In the energy conservation trend, Thermal Energy targets new markets

Ottawa’s Thermal Energy International Inc. is focused on growth into new markets and sectors, having passed the transition from research to sales.

The Ottawa-based green tech company is known for its technologies that reduce carbon emissions and save companies on energy costs.

The company has three main proprietary products. The GEM condensate return system is a steam trap designed to reduce carbon emissions and reliance on fuel. Its FLU-ACE technology recovers heat and reduces air pollution, and its DRY-REX bioenergy technology turns biomass into low-emission biofuel.

The company recently won “Best Product for Improving Sustainability and/or Reducing Energy” at the 2014 Building Better Healthcare awards. This is for its GEM technology, which was installed at a U.K. hospital.

William Crossland became the CEO of the company in 2009, which is when he says the company’s focus changed from research to sales. He says the company was gaining revenue of about $4 million and losing about $3 million annually before he came on board.

“The first couple years when I was there, it was a turnaround when we were conserving cash, sort of battening down the hatches and trying to preserve the company,” he says, “Now we’re in a phase where we’re actually actively growing.”

The company added David Spagnolo to its board of directors last month. Spagnolo has a PhD in technical engineering, and Crossland says Spagnolo has key contacts in the petrochemical sector and brings a new level of expertise and technical knowledge to the board.

The company finished a very successful 2014 fiscal year, which ended on May 31, hitting company records. It reported a revenue increase of 60 per cent, to $13.2 million, from $8.2 million in the previous fiscal year.

In the fourth quarter, the company’s revenue increased by 151 per cent to $4.7 million compared to $1.8 million in the same period a year earlier.

For the year, net income was $634,000 compared to a net loss of $2.8 million in 2013. In the fourth quarter of this year, there was net income of $697,000 compared to a net loss of $2.7 million in the same period a year earlier.

Cash flow was negative $1.4 million in 2013 and rose to a positive $1.3 million in the 2014 fiscal year.

The company attributes much of this success to a handful of large contracts in the food and beverage, pulp and paper, and hospital sectors.

The contracts increased its FLU-ACE heat recovery systems sales by 77 per cent and the GEM Condensate return systems sales by 37 per cent this year compared to the fiscal year for 2013.

Thermal Energy’s stock price has fluctuated between five and 14 cents per share over the past year. On Dec. 3, it was 7.5 cents per share.

Despite a good 2014 fiscal year, the company’s results for the first quarter of fiscal 2015, which ended Aug. 31 of this year, reflected a different story.

Revenue fell by 23 per cent to $1.2 million, from $1.5 million in the same quarter the previous year.

This affected gross profit, which fell to $703,000 from $970,000 year-over-year, a 27.5 per cent drop.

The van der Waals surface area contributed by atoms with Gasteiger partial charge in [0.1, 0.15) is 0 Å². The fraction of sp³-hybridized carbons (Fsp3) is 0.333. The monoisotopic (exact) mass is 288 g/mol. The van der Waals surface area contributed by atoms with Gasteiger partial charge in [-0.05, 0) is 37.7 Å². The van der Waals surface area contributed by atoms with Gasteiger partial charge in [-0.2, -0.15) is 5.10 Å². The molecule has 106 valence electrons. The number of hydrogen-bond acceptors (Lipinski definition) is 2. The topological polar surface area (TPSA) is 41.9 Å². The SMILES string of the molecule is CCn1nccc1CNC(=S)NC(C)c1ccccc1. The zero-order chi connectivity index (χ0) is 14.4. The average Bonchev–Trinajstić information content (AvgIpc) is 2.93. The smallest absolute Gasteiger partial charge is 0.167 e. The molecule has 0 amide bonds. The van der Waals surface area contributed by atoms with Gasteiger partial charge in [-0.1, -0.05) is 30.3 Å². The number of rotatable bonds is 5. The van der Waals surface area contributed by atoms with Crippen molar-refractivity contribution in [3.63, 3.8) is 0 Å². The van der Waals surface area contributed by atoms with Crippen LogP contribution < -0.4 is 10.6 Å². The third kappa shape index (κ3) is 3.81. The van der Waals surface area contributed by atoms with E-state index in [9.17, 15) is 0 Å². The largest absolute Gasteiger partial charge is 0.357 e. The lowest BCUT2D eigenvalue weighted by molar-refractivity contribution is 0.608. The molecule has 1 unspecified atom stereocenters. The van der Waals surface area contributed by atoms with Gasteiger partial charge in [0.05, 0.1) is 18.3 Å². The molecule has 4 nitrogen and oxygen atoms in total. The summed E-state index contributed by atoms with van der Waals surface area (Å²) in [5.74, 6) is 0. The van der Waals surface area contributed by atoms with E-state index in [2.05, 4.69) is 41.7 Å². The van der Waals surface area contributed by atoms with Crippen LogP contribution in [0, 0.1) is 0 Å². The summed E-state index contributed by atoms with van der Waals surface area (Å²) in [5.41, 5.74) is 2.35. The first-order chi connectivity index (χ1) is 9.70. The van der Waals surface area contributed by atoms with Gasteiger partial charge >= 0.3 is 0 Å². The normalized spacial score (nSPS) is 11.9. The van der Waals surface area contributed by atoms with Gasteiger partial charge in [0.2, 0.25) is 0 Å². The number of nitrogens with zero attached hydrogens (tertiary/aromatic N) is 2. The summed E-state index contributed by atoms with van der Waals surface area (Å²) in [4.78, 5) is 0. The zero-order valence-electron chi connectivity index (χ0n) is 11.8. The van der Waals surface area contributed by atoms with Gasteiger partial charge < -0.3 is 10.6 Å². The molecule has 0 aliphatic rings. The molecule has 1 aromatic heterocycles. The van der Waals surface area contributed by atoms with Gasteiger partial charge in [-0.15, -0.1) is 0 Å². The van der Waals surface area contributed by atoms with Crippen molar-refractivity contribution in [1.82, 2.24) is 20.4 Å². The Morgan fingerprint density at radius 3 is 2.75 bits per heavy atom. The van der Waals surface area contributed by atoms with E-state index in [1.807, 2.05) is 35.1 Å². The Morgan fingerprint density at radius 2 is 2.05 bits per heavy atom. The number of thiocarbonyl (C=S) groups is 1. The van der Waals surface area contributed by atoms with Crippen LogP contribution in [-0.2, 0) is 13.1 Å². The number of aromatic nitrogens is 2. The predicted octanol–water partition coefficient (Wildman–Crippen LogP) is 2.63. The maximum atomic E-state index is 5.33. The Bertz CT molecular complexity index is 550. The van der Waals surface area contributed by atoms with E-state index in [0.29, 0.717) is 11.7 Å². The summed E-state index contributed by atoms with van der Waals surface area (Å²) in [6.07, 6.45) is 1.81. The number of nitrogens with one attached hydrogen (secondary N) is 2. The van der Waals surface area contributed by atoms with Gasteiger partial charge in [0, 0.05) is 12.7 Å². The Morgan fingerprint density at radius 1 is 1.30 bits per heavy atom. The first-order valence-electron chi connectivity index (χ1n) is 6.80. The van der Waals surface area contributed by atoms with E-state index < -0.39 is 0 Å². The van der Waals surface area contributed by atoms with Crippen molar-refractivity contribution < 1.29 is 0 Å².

Thermal Energy’s first quarter net loss also deepened year-over-year from $359,000 to $668,000.

Its order backlog is worth approximately $3.1 million as of its last quarterly report.

The timing of large orders, depending on the length, can affect how costs and profits are reflected in reports. This affected its first quarter, but is expected to be less of a difficulty as the company has large plans to expand into new markets.

Crossland says there are two prominent growth strategies in the works.

The first is to continue to develop sales and distribution in key markets. This is being done by hiring people in territories not yet covered by the company’s representatives. These locations include Germany, France, the Gulf Coast in the U.S., northwestern North America, and the Middle East.

“Our penetration is very, very low, so there are lots of opportunities to grow in each of those key markets,” says Crossland.

Its other strategy is to market sector by sector and repeat business with existing customers. This includes the pulp and paper, pharmaceutical, food and beverage, chemical, and oil and gas sectors. The company will ensure its has marketing experts in each of those sectors.

Looking to the future, Thermal Energy plans to expand into sectors in other markets such as Korea, Japan, and China. It will also add new products to its list.

In fall 2013, the company hired two sales recruitment agencies. Over the past 12 months, it has hired seven sales and marketing staff, including a senior marketing professional.

Shortly, the company will launch a new corporate website, which will have an updated look, be more sector-specific, and show more customers and case studies.

Bill Eggertson, executive director of the Canadian Association for Renewable Energies, says renewable energies – natural resources that can replenish themselves such as trees, solar and water – are better options for the environment. He says many industries will continue to rely on traditional energy for many years to come while technologies to reduce oil and gas emissions are important.

He said most companies don’t see Thermal Energy’s technologies as a necessity, but it’s an attitude that’s changing because the government or environmental damage will cause them to.

“Until everybody either understands what climate change and environmental damage is, or we get a regulatory regime that says, ‘You don’t have to care, but, you pollute the environment, and we’re going to nail you with fines,’ at that point, their services and products become extremely valuable,” Eggertson says.